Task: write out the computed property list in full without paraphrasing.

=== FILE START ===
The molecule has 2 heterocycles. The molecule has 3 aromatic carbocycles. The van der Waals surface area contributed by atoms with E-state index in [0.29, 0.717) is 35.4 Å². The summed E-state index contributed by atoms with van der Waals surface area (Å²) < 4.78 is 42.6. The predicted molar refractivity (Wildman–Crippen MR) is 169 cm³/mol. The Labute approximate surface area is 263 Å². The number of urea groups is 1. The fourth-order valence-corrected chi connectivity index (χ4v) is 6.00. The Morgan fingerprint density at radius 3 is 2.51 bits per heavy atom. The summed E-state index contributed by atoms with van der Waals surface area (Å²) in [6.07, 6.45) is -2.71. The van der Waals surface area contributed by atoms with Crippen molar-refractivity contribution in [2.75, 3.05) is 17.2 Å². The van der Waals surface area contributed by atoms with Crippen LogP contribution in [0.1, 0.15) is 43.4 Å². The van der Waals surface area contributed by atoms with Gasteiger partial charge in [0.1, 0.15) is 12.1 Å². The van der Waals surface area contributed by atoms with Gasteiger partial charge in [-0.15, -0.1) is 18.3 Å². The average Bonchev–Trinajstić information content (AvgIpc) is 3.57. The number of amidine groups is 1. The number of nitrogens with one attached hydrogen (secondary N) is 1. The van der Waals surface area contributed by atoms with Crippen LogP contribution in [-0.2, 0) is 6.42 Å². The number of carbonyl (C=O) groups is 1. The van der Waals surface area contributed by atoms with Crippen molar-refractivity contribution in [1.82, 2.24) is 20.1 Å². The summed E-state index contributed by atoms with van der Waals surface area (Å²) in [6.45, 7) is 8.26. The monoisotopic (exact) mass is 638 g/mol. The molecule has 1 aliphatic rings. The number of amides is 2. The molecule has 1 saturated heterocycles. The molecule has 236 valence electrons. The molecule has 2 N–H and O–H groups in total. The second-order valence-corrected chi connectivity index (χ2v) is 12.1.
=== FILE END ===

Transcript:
The molecule has 2 heterocycles. The molecule has 3 aromatic carbocycles. The van der Waals surface area contributed by atoms with E-state index in [0.29, 0.717) is 35.4 Å². The summed E-state index contributed by atoms with van der Waals surface area (Å²) < 4.78 is 42.6. The predicted molar refractivity (Wildman–Crippen MR) is 169 cm³/mol. The Labute approximate surface area is 263 Å². The number of urea groups is 1. The fourth-order valence-corrected chi connectivity index (χ4v) is 6.00. The Morgan fingerprint density at radius 3 is 2.51 bits per heavy atom. The summed E-state index contributed by atoms with van der Waals surface area (Å²) in [6.07, 6.45) is -2.71. The van der Waals surface area contributed by atoms with Crippen molar-refractivity contribution in [2.75, 3.05) is 17.2 Å². The van der Waals surface area contributed by atoms with Crippen LogP contribution in [0.1, 0.15) is 43.4 Å². The van der Waals surface area contributed by atoms with Gasteiger partial charge in [0.1, 0.15) is 12.1 Å². The van der Waals surface area contributed by atoms with Gasteiger partial charge in [-0.15, -0.1) is 18.3 Å². The average Bonchev–Trinajstić information content (AvgIpc) is 3.57. The number of amidine groups is 1. The number of nitrogens with one attached hydrogen (secondary N) is 1. The van der Waals surface area contributed by atoms with Crippen LogP contribution in [-0.2, 0) is 6.42 Å². The number of carbonyl (C=O) groups is 1. The van der Waals surface area contributed by atoms with Crippen molar-refractivity contribution in [1.82, 2.24) is 20.1 Å². The summed E-state index contributed by atoms with van der Waals surface area (Å²) in [6.45, 7) is 8.26. The monoisotopic (exact) mass is 638 g/mol. The molecule has 1 aliphatic rings. The number of amides is 2. The molecule has 1 saturated heterocycles. The molecule has 236 valence electrons. The molecule has 2 N–H and O–H groups in total. The second-order valence-corrected chi connectivity index (χ2v) is 12.1.